Outline current policies and legislation relating to children and how these affect your practice.
Whether you are a headteacher, teacher or teaching assistant you have a vital part to play in protecting and promoting the welfare of the children and young people in your care. Below are some of the policies and legislation that all education professionals should be aware and inform their practice accordingly.
The ‘Working Together to Safeguard Children’ document (2006 revised 2010) looks at how organisations and individuals should work together to safeguard and promote the welfare of children and young people in accordance with the Children Act (1989) and the Children Act (2004). It is …show more content…
The school designated safeguarding lead is the first point of contact for any member of the school staff who has a concern about the safety and wellbeing of a pupil.
School governing bodies are accountable for making sure that their school has effective safeguarding policies and procedures in place and for monitoring their school's compliance with them.
Headteachers and their leadership teams must also be clear about their statutory responsibilities in relation to safeguarding and the steps they are taking to develop good practice beyond the statutory minimum. There is a need for all staff to be particularly sensitive to signs which may indicate possible safeguarding concerns, for example poor or irregular attendance or children missing from school.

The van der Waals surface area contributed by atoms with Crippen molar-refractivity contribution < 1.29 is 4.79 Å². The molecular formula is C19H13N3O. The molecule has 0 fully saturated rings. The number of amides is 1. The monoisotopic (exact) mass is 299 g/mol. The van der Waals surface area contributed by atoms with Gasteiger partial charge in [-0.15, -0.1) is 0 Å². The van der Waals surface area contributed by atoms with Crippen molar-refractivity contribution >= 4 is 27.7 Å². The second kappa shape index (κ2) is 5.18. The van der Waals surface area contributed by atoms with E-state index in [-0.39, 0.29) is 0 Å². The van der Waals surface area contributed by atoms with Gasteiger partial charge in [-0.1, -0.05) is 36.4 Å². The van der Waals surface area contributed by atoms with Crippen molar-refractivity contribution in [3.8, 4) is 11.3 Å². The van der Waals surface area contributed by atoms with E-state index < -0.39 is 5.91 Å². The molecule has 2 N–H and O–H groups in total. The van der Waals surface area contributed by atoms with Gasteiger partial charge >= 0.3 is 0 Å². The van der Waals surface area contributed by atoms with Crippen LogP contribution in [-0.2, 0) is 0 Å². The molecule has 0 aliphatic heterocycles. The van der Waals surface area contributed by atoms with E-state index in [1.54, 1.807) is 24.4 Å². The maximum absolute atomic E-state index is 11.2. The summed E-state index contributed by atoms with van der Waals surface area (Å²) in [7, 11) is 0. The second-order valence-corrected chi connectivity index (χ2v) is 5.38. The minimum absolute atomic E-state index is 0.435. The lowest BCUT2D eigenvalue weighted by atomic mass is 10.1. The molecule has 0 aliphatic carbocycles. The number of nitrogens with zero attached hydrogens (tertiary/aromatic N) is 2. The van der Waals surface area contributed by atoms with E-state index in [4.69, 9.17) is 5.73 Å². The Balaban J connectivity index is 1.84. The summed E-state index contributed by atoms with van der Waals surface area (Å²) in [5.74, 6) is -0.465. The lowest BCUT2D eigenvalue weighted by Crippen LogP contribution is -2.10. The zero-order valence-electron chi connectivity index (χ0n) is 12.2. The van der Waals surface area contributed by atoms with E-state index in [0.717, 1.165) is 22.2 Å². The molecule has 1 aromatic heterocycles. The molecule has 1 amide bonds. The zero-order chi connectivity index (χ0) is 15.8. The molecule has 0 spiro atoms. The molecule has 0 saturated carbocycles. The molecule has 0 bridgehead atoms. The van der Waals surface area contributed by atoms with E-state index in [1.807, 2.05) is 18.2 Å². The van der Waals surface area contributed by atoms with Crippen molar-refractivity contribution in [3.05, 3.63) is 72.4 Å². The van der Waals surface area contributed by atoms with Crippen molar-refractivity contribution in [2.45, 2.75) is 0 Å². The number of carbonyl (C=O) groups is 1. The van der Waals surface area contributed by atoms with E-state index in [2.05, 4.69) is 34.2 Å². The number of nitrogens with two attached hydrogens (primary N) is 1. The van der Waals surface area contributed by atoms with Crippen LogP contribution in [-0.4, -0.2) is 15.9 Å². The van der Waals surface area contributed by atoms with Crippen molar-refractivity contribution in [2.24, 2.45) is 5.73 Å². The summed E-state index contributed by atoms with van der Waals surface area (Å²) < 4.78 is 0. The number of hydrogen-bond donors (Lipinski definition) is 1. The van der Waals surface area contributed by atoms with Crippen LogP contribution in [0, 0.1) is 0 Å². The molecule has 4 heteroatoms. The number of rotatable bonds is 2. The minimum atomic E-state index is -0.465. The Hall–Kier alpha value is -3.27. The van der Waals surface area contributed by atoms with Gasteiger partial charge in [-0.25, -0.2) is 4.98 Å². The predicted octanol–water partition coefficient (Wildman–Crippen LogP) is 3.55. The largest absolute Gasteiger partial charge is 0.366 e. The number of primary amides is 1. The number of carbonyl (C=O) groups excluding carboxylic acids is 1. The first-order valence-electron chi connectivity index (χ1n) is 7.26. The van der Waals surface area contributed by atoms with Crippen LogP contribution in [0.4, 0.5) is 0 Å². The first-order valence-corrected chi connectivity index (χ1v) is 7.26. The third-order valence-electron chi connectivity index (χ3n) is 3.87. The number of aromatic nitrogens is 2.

Schools are expected to promote children's safety and wellbeing by creating safe and secure learning environments. Also using the curriculum to make pupils aware of how they can keep themselves safe and what behaviour towards them is not acceptable. It is important that children and young people are taught to recognise when pressure from others including people they know, threatens their personal safety and wellbeing. The school must have effective arrangements in place to address a range of issues such as bullying, internet safety and racist abuse to name a few.
Because of their day-to-day contact with children and young people, teachers and their support staff are uniquely placed to be able